training / racing wheels that won't break

Jun 16, 2009
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I am looking for some recommends on some reasonably cheap wheels I can use for training / club racing, maybe the odd local crit.

I have had terrible experiences with Easton EA50 (the fu&*ers are too big to get tyres on and off without blood and tears, and rear spokes started breaking on first ride (8km into a 4 day stage race in Belgium)

Last year I got Mavic Aksium 2010, and the front wheel folded on me like a banana after a club race. Just an audible groaning sound, then it was totally out of shape, with no broken spokes. The rear wheel started breaking spokes a few months later. I had 2008 aksiums that lasted for years, and I pounded them over cobblestones in Belgium (I rode elite a few yrs back) with no issues whatsoever - but those new "blade" spokes? Useless.

I am just looking for a simple, reliable wheel. I don't need anything aero or super lightweight, as my main concern is reliability, and not needing to get them repaired all the time. This year I am only planning to ride april - september 2 x club races a week, 2 x training if weather is good, and with work etc i can't be bothered too much with ar*ing about with equipment.

anyone have any advice?

BTW I am 73 kilos.
 
Oct 25, 2010
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take a look at mavic open pros...I love the things and weigh more than you...reasonably priced as well as I got mine with dura hubs for about 400 american bucks...the ones with ultegra I think can be had for around 250 or so...really good solid wheelset...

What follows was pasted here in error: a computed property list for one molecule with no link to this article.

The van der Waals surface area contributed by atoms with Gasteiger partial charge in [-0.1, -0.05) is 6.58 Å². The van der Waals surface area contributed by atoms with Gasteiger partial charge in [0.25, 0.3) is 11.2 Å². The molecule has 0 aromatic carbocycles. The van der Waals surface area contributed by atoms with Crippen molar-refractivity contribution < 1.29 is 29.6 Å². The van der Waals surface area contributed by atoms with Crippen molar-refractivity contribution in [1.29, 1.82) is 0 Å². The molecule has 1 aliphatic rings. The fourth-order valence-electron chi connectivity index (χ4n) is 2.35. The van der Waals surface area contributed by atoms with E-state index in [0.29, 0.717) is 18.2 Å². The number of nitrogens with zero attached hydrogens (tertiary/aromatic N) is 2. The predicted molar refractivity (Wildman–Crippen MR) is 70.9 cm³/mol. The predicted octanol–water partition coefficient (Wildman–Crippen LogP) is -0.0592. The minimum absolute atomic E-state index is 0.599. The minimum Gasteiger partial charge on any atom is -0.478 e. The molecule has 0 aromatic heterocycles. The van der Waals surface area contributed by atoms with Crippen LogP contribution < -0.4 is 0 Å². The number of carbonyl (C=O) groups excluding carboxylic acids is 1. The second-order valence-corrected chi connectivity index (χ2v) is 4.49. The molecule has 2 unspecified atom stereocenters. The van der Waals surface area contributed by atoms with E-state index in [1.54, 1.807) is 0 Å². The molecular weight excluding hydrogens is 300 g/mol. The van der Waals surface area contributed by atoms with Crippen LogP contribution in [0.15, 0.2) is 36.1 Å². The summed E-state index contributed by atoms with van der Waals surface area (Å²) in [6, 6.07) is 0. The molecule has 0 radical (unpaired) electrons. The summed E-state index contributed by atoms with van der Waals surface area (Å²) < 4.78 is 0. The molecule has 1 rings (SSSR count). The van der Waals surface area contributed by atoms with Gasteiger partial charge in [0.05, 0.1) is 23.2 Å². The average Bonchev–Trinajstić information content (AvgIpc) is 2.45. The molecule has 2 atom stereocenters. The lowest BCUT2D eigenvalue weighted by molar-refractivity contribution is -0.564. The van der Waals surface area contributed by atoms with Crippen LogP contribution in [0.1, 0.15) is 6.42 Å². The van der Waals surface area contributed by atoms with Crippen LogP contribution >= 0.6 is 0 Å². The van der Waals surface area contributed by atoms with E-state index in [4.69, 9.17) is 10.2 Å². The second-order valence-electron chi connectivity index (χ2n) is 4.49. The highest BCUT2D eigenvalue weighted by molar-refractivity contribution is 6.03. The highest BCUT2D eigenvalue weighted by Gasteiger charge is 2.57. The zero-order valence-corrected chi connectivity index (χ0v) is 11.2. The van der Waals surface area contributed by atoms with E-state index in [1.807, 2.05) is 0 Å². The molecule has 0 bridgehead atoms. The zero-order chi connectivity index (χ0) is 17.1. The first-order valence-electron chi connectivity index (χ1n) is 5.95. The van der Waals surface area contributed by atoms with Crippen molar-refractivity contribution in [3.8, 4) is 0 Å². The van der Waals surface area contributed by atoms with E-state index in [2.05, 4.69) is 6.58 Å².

Feb 28, 2010
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Look at the earlier thread on using the newish wide Velocity A23 rims, lots of good suggestions there, and the prices wouldn't be too bad either.
 
Mar 10, 2009
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Hanbuilt > Prebuilt

The Gnome said:
take a look at mavic open pros...I love the things and weigh more than you...reasonably priced as well as I got mine with dura hubs for about 400 american bucks...the ones with ultegra I think can be had for around 250 or so...really good solid wheelset...
I second The Gnome...

(Velocity Aerohead & A23 as well as DT RR465 rims would work in place of the Open Pros too)
 
Jul 17, 2009
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Why not build a set of wheels with open pro and DA hubs. 28 spoke 3x with DT Revo spokes and alloy nips?

lightest strongest longest lasting set up you could imagine.

don't let the industry hype lead you to believe that production wheels are the best thing since index shifting.
 
Jul 6, 2009
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mavic aksium race cheap and very strong crashed on them pot hole mistakes etc.. never out of true even after blatant abuse.
 
Aug 4, 2009
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Good hand built wheels are always best and will stay true for years mid range hubs are OK shimano ultegra or campy chorus with your choice of rims .